His strikeout rate (15.6%) continued to spiral downward, too, while his walk (10.9%), hard contact (32.3%), and home run (2.04 per nine innings) rates soared. As the numbers would tell you, his secondary pitchers offered little solace for the fastball’s diminishing returns. His slider was affected the most, dropping from an 18.4% whiff rate in 2016 to 11.9% in 2017. His changeup had been on a steady decline since returning from Tommy John and came in at a 12.8% whiff rate. The curveball actually went up from 2016 (11.8%) to ’17 (12.9), but that still paled in comparison to its 16.4% clip in 2015.
Those numbers are even worse in 2018.
After Harvey’s fastball showed signs of returning to its former glory in spring training, its velocity has dropped another full mile per hour, sitting at 92.8 mph. All four of his former plus pitches are unrecognizable compared to Harvey’s peak. Not only is he failing to generate whiffs, but he’s also not getting batters to chase, an indicator that his pitches aren’t fooling the opposition at all. The league average O-Swing% (percentage of pitches swung at outside the strike zone) for pitchers is 29.8%. Harvey has a worse rate than that on all of his offerings. He’s also largely scrapped the curveball this year, throwing it only 17 times despite it being his best swing-and-miss offering in 2017.
As a result, he’s been hit even harder in 2018. His average exit velocity allowed is 89.3 mph, which is far from the worst in baseball but is also the lowest mark for Harvey in the Statcast era (since 2015). That problem is exacerbated by his lowest groundball rate (39.6%) since his rookie year in 2012, as Harvey has allowed six dingers in 31 innings after allowing 21 in 92 frames last year. In Great American Ball Park, luck probably won’t be on his side as much as it was in Dodger Stadium on Friday.
Clearly, the overall picture is not an appealing one. The deeper you dive into some of the numbers, the worse it gets. But there are at least some encouraging signs — even if it might take some squinting to see.
Searching for a Silver Lining
Obi-Wan Kenobi isn’t walking through that door, but all hope is not lost for Harvey. Some pitchers have needed over a year to fully recover from thoracic outlet syndrome and regain any semblance of their former self. The aforementioned Tyson Ross is a perfect example of this. The former San Diego Padres all-star had the procedure following the 2016 season. Ross returned to a big-league mound with the Texas Rangers last June and posted numbers worse than Harvey’s over the last two-and-a-half years.
His big-league career seemingly on life support, Ross re-signed with the Padres on a minor-league deal during the past offseason and made their rotation out of spring training. Ross has proceeded to be their best starter again, just as he was in 2014 and ’15. Although Ross’ velocity hasn’t returned to his pre-surgery levels, his feel for his wicked slider has, fueling a 26.7 K% one year after posting a dismal 15.1 K%. By no means does that indicate Harvey is due for such a rebound, but Ross has shown it’s possible to flourish again after a debilitating surgery.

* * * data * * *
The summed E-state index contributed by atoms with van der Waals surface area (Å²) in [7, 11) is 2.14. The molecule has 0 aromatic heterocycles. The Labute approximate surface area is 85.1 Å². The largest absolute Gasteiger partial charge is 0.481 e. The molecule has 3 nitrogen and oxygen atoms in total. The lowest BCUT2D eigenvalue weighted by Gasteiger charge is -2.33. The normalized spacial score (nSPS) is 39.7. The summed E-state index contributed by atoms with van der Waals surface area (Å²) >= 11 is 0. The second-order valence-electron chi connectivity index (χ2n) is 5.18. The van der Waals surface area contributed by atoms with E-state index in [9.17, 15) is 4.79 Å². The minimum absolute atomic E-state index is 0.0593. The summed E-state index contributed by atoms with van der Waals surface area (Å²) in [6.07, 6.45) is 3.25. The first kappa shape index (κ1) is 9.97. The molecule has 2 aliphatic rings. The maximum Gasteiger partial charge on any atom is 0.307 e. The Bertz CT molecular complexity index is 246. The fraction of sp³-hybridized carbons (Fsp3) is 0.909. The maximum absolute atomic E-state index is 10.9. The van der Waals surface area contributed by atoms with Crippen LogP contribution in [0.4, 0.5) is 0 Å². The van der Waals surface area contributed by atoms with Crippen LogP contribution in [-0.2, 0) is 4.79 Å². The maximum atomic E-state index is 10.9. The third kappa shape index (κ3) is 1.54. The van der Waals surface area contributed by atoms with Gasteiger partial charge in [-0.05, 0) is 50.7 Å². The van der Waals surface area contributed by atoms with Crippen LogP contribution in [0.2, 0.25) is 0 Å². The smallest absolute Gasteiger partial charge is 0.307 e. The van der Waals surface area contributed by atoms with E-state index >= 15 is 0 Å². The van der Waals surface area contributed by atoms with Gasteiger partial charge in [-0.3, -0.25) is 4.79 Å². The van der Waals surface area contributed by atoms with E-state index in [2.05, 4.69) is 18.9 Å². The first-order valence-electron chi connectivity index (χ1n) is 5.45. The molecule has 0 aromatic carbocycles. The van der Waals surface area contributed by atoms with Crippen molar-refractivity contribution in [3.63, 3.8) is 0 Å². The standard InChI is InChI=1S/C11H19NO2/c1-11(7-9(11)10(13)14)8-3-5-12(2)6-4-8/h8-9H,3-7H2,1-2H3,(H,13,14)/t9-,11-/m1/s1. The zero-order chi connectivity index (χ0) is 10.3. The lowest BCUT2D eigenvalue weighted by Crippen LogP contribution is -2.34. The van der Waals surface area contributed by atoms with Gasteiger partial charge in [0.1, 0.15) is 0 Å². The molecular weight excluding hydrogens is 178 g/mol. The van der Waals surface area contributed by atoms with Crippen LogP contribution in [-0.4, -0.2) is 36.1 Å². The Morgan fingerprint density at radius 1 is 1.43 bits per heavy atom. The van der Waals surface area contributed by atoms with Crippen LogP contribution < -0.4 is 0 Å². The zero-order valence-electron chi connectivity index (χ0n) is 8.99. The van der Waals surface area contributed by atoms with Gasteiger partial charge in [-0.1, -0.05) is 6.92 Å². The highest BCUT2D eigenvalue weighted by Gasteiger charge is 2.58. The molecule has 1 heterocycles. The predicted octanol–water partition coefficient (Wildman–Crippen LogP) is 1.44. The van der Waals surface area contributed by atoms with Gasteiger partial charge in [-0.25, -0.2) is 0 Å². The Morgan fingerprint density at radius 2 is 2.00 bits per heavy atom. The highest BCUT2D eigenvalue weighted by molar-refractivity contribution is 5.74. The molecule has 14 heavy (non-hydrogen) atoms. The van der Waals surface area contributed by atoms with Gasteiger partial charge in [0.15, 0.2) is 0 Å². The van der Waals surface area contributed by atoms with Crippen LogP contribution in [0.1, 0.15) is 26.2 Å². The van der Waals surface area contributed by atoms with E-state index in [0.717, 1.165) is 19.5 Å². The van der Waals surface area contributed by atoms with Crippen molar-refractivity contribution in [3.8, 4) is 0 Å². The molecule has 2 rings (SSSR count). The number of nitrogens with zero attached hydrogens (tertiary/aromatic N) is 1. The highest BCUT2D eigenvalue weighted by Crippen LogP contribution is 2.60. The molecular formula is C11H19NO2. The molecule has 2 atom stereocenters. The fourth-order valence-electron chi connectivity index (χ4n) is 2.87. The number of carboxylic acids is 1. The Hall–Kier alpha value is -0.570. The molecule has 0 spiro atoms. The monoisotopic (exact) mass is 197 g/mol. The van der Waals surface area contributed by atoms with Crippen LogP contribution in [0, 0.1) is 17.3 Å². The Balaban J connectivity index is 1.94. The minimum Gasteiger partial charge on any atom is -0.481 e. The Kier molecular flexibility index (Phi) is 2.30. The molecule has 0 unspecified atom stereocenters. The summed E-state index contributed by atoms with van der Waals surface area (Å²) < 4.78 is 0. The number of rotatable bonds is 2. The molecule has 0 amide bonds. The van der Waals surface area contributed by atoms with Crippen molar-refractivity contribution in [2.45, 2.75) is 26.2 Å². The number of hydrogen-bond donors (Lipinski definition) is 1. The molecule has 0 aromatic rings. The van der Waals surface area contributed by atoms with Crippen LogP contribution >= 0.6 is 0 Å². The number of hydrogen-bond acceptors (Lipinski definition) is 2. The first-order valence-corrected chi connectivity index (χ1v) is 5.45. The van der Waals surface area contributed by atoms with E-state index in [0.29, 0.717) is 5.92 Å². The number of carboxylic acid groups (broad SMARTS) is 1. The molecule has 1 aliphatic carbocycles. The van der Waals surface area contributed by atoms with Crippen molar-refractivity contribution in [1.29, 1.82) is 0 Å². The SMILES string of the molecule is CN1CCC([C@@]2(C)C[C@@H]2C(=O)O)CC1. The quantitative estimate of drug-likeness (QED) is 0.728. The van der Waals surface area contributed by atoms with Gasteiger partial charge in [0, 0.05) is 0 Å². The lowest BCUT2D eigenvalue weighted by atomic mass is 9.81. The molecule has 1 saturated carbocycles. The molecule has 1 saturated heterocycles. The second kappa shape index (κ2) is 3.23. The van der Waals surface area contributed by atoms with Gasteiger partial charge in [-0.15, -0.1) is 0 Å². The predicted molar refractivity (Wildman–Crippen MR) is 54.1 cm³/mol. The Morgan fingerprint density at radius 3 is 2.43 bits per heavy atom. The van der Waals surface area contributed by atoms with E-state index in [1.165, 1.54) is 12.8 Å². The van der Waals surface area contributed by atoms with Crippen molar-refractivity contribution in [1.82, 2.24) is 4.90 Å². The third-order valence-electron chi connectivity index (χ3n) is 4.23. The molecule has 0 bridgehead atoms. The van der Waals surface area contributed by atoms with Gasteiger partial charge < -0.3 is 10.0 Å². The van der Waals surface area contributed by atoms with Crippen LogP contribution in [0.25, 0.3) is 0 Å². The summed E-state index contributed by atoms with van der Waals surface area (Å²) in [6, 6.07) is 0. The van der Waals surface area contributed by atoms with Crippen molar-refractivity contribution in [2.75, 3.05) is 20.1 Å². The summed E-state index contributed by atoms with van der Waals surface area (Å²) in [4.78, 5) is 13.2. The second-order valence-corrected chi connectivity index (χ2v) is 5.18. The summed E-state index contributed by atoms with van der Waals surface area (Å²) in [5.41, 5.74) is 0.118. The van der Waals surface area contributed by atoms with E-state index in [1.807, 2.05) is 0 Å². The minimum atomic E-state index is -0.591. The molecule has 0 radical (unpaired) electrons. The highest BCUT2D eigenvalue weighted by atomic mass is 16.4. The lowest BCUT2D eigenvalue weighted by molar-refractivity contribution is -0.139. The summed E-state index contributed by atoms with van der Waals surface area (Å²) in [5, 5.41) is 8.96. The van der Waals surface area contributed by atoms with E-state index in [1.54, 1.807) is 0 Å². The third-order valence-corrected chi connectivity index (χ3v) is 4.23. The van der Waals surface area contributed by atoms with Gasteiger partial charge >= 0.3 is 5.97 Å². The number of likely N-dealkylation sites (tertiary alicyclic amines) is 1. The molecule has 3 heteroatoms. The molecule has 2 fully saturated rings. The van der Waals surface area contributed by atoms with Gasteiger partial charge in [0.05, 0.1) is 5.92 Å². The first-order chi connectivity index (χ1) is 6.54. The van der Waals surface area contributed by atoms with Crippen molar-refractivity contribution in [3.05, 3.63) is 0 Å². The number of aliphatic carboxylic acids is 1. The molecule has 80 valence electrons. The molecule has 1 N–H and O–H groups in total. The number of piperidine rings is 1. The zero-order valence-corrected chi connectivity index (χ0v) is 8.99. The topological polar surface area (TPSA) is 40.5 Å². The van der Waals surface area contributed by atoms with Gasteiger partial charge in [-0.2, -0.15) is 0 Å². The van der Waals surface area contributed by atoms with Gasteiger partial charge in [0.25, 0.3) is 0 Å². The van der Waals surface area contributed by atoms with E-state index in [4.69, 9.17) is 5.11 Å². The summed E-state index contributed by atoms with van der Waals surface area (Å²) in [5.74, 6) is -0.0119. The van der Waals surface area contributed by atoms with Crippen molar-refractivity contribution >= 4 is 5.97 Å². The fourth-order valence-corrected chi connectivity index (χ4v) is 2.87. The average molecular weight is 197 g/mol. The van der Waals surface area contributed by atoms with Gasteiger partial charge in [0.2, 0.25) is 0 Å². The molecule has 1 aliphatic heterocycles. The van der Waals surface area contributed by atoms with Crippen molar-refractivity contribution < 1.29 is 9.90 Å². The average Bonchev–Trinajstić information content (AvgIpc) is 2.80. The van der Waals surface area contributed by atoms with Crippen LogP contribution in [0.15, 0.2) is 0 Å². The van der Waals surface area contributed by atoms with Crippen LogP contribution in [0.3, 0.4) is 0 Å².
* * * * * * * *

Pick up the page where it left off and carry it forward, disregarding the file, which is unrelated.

Similar to Ross, Harvey’s slider has shown signs of improvement in 2018. The results aren’t there in terms of missing bats, but hitters are having far less success against it than they did a year ago, slugging just .179 versus .418 in 2017. That’s largely because the pitch is still generating a high groundball rate at 55.0% and a drop in average exit velocity from 86.0 mph to 85.2 mph.
Better control is fueling Harvey’s success with the pitch. Unlike last year, he’s not missing up in the zone as much (four of his 21 homers allowed came on the slider, second most of any pitch behind the fastball), and he’s not missing so far off the plate that it’s an easy take for hitters. Here’s a look at the slider location in 2017 (left) vs. 2018 so far (right):
Harvey’s control in general is also better. His walk rate has fallen from a terrible 10.9% to a much more manageable number at 6.6%, and he’s throwing his fastball in the zone 58.3% of the time compared to 55.7% last season. That’s not all good, as the pitch is getting blasted by 5 mph more. While the control is better, Harvey still has work to do on his command and keeping the ball out of the middle of the plate.
Fortunately, his fastball velocity has increased over his last two outings, which may help him get by with some of the mistake pitches if (and that’s a big if) that trend continues. In his first game with the Reds, he averaged a season-best 94.6 mph and hit a maximum of 96.9, his fastest pitch since June 2, 2017.
There’s obviously a lot more bad than good with Harvey over the last two years; the Mets wouldn’t have given up on their former ace otherwise. But if the Reds aren’t going to give Amir Garrett a shot in the starting rotation — which seems like a fading possibility with each passing day — there’s not much harm in seeing if Harvey can build himself back into a decent trade chip by the time July rolls around, or at least until Anthony DeSclafani returns.